CEDAR FALLS — The workforce in the health care field has changed considerably during Milissa Tierney’s career.

“We have very high standards — not only in terms of quality, but of quantity as well,” said Tierney, executive director and CEO of NewAldaya Lifescapes. “What we do depends on people being the best they can be and making a difference in people’s lives.”

There are negative aspects, from increasingly stringent health care and privacy regulations to Iowa’s shortage of health care professionals. However, today’s senior residential services workforce provides many positive rewards, said Tierney.

As such, NewAldaya relies on full- and part-time employees, including students, as well as support from scores of volunteers.

“In a place like this, you really have to be an employee family,” Tierney explained. “When you walk into your workplace, it feels like home. There’s a bond there, and that’s rewarding. We do important work, which provides everyone a very unique experience.”

NewAldaya must staff for round-the-clock needs, in a business with varied emphases — individual residential living, home care, assisted living, hospice care and more. This makes providing employees with flexibility to make it to family events and other personal commitments a challenge. Still, Tierney and her team make it a priority to search for creative solutions.

“Our focus is on how important it is for people who work and serve others to find the support and encouragement they need; it has nothing to do with being competitive,” Tierney explained. “We’re investing in and encouraging our employee group in a facility that has seen phenomenal growth among residents — and employees. That has been gratifying.”

Courier Employer of Choice nominators noted a consistent objective they apply to their work: Treat NewAldaya residents the way you’d want your loved ones treated.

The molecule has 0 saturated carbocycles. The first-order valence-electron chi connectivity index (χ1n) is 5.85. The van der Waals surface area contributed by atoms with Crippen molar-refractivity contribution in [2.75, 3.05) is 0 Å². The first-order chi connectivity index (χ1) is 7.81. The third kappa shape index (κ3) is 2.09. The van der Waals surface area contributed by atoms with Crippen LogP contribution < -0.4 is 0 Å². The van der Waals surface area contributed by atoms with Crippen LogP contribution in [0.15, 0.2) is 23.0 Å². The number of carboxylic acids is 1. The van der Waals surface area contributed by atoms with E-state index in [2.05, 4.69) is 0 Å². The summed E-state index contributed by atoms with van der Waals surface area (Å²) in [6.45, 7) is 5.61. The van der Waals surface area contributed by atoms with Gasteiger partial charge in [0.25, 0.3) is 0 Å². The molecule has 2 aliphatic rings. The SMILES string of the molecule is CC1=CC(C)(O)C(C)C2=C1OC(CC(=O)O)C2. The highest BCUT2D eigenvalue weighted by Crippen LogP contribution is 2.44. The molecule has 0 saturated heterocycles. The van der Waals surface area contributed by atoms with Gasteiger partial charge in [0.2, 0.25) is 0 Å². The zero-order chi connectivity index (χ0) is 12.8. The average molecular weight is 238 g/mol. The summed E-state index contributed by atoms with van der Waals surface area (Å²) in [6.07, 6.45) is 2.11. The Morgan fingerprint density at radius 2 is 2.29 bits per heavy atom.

“Many employees say this workplace is like a home to them,” said Tierney. “That translates into a group of people who are inspired to create the culture that provides a sense of community. … We work very hard, and while we’re working hard, we play hard.”

For example, each year, there is a “very competitive” Halloween costume competition, noted Tierney. Human resources staff also plan regular fun and engaging activities. Regular meetings and recognition events are another way to bring together the large, varied and dispersed staff.

Nominators also highlighted exemplary communication and transparency among managers and senior executives.

That’s by design, said Tierney.

“It’s essential to our success that we’re open to people who have different ideas,” she said. “We have discussions called ‘bubble ups,’ where no idea is off limits. That’s where the idea of our Main Street area came from.

“Not everyone is comfortable with innovative conversations,” Tierney added. “For someone like me, who tends to live on the more innovative side of things, it’s a good idea for me to monitor the comfort level of employees in those discussions.”

Employees appreciate the balance — being open to different, “out there” ideas while ensuring others are engaged and included.

Tierney also works to help employees become more comfortable with possible failure.

“If you learn to tolerate some risk, you hear more ideas, and you’re going to empower your workforce to be part of that change,” she explained.

She learned that from experience. When she joined the staff of the former Cedar Falls Lutheran Home, she told the director of nursing she’d stay two to three years at most.

Nearly two decades later, Tierney laughs at her former plan.

“The people here — the volunteers, clients, friends, people who visit and staff — are committed to this place,” she said. “That’s special. When an employee walks onto this campus to begin work, he or she may not realize it’s an opportunity to make a difference to thousands of lives.”

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